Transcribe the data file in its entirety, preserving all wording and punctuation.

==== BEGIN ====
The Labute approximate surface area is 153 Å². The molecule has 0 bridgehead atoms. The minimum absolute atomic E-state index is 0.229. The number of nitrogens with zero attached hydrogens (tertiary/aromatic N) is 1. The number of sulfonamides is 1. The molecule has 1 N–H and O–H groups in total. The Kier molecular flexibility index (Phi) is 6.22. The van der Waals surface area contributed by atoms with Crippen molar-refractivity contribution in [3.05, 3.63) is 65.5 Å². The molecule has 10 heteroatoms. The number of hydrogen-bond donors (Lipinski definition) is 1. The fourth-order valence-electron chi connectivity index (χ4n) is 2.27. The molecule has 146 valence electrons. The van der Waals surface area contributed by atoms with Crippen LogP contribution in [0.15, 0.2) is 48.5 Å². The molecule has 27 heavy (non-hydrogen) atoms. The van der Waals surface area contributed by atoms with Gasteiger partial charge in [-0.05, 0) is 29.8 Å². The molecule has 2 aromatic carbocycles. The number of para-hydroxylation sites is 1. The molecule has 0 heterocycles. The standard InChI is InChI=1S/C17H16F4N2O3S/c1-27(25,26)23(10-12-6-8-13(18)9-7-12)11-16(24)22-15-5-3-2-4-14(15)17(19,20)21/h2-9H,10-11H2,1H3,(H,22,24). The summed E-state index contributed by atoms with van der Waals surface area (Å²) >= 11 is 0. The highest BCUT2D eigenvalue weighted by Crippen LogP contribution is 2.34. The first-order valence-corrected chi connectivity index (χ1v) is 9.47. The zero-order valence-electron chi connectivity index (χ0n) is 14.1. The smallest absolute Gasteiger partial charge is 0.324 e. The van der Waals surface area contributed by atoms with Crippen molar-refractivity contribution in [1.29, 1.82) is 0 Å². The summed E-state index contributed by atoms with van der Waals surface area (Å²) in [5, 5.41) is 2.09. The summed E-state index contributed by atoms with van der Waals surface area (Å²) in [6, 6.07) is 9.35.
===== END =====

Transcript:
The Labute approximate surface area is 153 Å². The molecule has 0 bridgehead atoms. The minimum absolute atomic E-state index is 0.229. The number of nitrogens with zero attached hydrogens (tertiary/aromatic N) is 1. The number of sulfonamides is 1. The molecule has 1 N–H and O–H groups in total. The Kier molecular flexibility index (Phi) is 6.22. The van der Waals surface area contributed by atoms with Crippen molar-refractivity contribution in [3.05, 3.63) is 65.5 Å². The molecule has 10 heteroatoms. The number of hydrogen-bond donors (Lipinski definition) is 1. The fourth-order valence-electron chi connectivity index (χ4n) is 2.27. The molecule has 146 valence electrons. The van der Waals surface area contributed by atoms with Crippen LogP contribution in [0.15, 0.2) is 48.5 Å². The molecule has 27 heavy (non-hydrogen) atoms. The van der Waals surface area contributed by atoms with Gasteiger partial charge in [-0.05, 0) is 29.8 Å². The molecule has 2 aromatic carbocycles. The number of para-hydroxylation sites is 1. The molecule has 0 heterocycles. The standard InChI is InChI=1S/C17H16F4N2O3S/c1-27(25,26)23(10-12-6-8-13(18)9-7-12)11-16(24)22-15-5-3-2-4-14(15)17(19,20)21/h2-9H,10-11H2,1H3,(H,22,24). The summed E-state index contributed by atoms with van der Waals surface area (Å²) >= 11 is 0. The highest BCUT2D eigenvalue weighted by Crippen LogP contribution is 2.34. The first-order valence-corrected chi connectivity index (χ1v) is 9.47. The zero-order valence-electron chi connectivity index (χ0n) is 14.1. The smallest absolute Gasteiger partial charge is 0.324 e. The van der Waals surface area contributed by atoms with Crippen molar-refractivity contribution in [1.29, 1.82) is 0 Å². The summed E-state index contributed by atoms with van der Waals surface area (Å²) in [5, 5.41) is 2.09. The summed E-state index contributed by atoms with van der Waals surface area (Å²) in [6, 6.07) is 9.35.